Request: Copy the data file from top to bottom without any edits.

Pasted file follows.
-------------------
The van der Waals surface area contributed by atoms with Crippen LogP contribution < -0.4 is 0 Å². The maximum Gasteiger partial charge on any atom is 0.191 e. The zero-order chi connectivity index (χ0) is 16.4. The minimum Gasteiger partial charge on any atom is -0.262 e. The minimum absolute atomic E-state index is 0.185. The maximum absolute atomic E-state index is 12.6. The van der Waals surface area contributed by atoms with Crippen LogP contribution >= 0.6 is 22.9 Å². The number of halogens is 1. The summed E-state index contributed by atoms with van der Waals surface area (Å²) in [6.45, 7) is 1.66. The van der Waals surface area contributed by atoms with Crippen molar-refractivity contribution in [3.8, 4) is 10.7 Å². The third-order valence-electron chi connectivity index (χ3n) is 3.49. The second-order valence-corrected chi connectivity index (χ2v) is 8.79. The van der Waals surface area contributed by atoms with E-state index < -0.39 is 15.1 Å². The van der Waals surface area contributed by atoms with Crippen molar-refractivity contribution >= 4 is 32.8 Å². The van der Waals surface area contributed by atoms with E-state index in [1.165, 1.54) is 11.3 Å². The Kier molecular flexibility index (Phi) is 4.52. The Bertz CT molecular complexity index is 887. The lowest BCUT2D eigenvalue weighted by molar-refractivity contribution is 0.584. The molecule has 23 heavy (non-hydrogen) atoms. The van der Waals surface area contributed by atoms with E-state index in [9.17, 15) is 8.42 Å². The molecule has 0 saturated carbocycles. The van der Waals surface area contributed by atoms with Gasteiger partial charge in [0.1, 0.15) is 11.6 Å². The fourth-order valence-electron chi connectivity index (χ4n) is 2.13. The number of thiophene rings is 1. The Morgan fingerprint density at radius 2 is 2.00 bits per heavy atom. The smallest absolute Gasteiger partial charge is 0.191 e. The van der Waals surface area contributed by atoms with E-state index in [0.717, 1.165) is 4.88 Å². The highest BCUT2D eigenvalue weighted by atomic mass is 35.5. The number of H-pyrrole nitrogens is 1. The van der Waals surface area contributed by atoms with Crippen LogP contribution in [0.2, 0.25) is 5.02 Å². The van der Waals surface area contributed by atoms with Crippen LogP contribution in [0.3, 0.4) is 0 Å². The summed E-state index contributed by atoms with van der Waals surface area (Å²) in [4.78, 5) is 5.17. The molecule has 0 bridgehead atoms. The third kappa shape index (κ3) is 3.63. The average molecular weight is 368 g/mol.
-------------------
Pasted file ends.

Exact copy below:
The van der Waals surface area contributed by atoms with Crippen LogP contribution < -0.4 is 0 Å². The maximum Gasteiger partial charge on any atom is 0.191 e. The zero-order chi connectivity index (χ0) is 16.4. The minimum Gasteiger partial charge on any atom is -0.262 e. The minimum absolute atomic E-state index is 0.185. The maximum absolute atomic E-state index is 12.6. The van der Waals surface area contributed by atoms with Crippen LogP contribution >= 0.6 is 22.9 Å². The number of halogens is 1. The summed E-state index contributed by atoms with van der Waals surface area (Å²) in [6.45, 7) is 1.66. The van der Waals surface area contributed by atoms with Crippen molar-refractivity contribution in [3.8, 4) is 10.7 Å². The third-order valence-electron chi connectivity index (χ3n) is 3.49. The second-order valence-corrected chi connectivity index (χ2v) is 8.79. The van der Waals surface area contributed by atoms with E-state index < -0.39 is 15.1 Å². The van der Waals surface area contributed by atoms with Crippen molar-refractivity contribution >= 4 is 32.8 Å². The van der Waals surface area contributed by atoms with E-state index in [1.165, 1.54) is 11.3 Å². The Kier molecular flexibility index (Phi) is 4.52. The Bertz CT molecular complexity index is 887. The lowest BCUT2D eigenvalue weighted by molar-refractivity contribution is 0.584. The molecule has 23 heavy (non-hydrogen) atoms. The van der Waals surface area contributed by atoms with E-state index in [9.17, 15) is 8.42 Å². The molecule has 0 saturated carbocycles. The van der Waals surface area contributed by atoms with Gasteiger partial charge in [0.1, 0.15) is 11.6 Å². The fourth-order valence-electron chi connectivity index (χ4n) is 2.13. The number of thiophene rings is 1. The Morgan fingerprint density at radius 2 is 2.00 bits per heavy atom. The smallest absolute Gasteiger partial charge is 0.191 e. The van der Waals surface area contributed by atoms with E-state index in [0.717, 1.165) is 4.88 Å². The highest BCUT2D eigenvalue weighted by atomic mass is 35.5. The number of H-pyrrole nitrogens is 1. The van der Waals surface area contributed by atoms with Crippen LogP contribution in [0.2, 0.25) is 5.02 Å². The van der Waals surface area contributed by atoms with Crippen LogP contribution in [0.3, 0.4) is 0 Å². The summed E-state index contributed by atoms with van der Waals surface area (Å²) in [4.78, 5) is 5.17. The molecule has 0 bridgehead atoms. The third kappa shape index (κ3) is 3.63. The average molecular weight is 368 g/mol.